Yesterday, we celebrated Mother’s Day the same way that we’ve celebrated it every year since my mother’s death; we went to the cemetery.
I don’t like going to the cemetery, but my father does. He talks to my mother’s grave as if she’s really there, listening to him. I can’t do that. Even though I know that my mother’s body is buried there, I just don’t like the idea of talking to a bunch of bones in a box in the ground.
I mean, even if I thought that my mother could hear me talking to her (which I am not so sure I do), I certainly don’t think that her soul is stuck inside her coffin, with her body, in the cemetery. Cemeteries are too dark and depressing to house people’s souls.
Except maybe for Pere Lachaise.
Pere Lachaise is a cemetery in Paris. I have never been there, but I saw video of it on a television program recently, and it was beautiful. There were hundreds (maybe thousands) of headstones, most of which were very old, and very ornate.
Unlike my mother’s cemetery, at Pere Lachaise every headstone is unique; no two markers are alike. And, they’re nestled among the most elegant gardens. Gardens full of colorful flowers, and well-maintained grassy hills, and beautiful, comfortable-looking benches (for basking in the warm afternoon sun).
It was the first time, since my mother’s death, that I have seen a cemetery that didn’t automatically make me sad.
I hope that I can go there someday. I would like to visit a cemetery that is pretty and peaceful, and full of anonymous bodies for a change (although the voice-over did mention that a lot of famous and historically significant people are buried there).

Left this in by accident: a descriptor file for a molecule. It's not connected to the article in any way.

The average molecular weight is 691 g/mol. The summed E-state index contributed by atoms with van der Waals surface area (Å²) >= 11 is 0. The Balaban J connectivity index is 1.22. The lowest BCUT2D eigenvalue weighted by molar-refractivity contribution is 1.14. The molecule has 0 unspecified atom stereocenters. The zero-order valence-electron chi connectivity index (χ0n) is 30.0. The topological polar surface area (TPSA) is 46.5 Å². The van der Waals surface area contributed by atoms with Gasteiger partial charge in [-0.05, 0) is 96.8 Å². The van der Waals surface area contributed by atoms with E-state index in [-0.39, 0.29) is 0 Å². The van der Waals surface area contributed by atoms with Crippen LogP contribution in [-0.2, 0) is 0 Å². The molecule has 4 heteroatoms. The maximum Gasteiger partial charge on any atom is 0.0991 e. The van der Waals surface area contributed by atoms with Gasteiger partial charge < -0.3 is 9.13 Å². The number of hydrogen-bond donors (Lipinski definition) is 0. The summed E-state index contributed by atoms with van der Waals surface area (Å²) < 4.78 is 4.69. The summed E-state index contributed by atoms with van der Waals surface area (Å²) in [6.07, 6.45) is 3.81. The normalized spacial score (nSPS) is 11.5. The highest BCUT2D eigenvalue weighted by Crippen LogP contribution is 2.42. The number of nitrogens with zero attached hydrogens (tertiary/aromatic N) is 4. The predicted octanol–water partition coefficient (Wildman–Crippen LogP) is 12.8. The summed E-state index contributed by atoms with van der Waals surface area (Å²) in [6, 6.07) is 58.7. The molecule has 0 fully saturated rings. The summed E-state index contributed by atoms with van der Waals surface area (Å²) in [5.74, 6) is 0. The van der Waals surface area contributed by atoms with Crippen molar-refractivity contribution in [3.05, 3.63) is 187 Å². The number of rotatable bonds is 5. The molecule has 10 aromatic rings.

When we drove out to the cemetery yesterday morning it was raining, of course (ever since my mother died, it always seems to rain on Mother’s Day). But, we still got out of the car and walked over to the grave (like we always do). We had the same wilted flowers that my father always buys from the same flower cart along the side of the road just outside the cemetery’s gates. And, my father gave his same, “Don’t worry, we’re all doing OK,” speech. Then, I picked up one of the flowers and I walked down to the end of the row, to where Charlotte is buried.
I was really freaked out when my father told me that Elise’s mother’s grave is so near to my own mother’s burial place (he had wanted to prepare me before we got to the cemetery). But, standing there yesterday, I actually found myself comforted by their close proximity to one another.
There weren’t any flowers on Charlotte’s grave. At least, not yet. And, as I placed my lone flower on the ground, I couldn’t help but wonder whether or not Elise (and her father and brother) would be making a similar Mother’s Day excursion.
“I hope not,” I thought to myself as we walked back to the car. “I hope not.”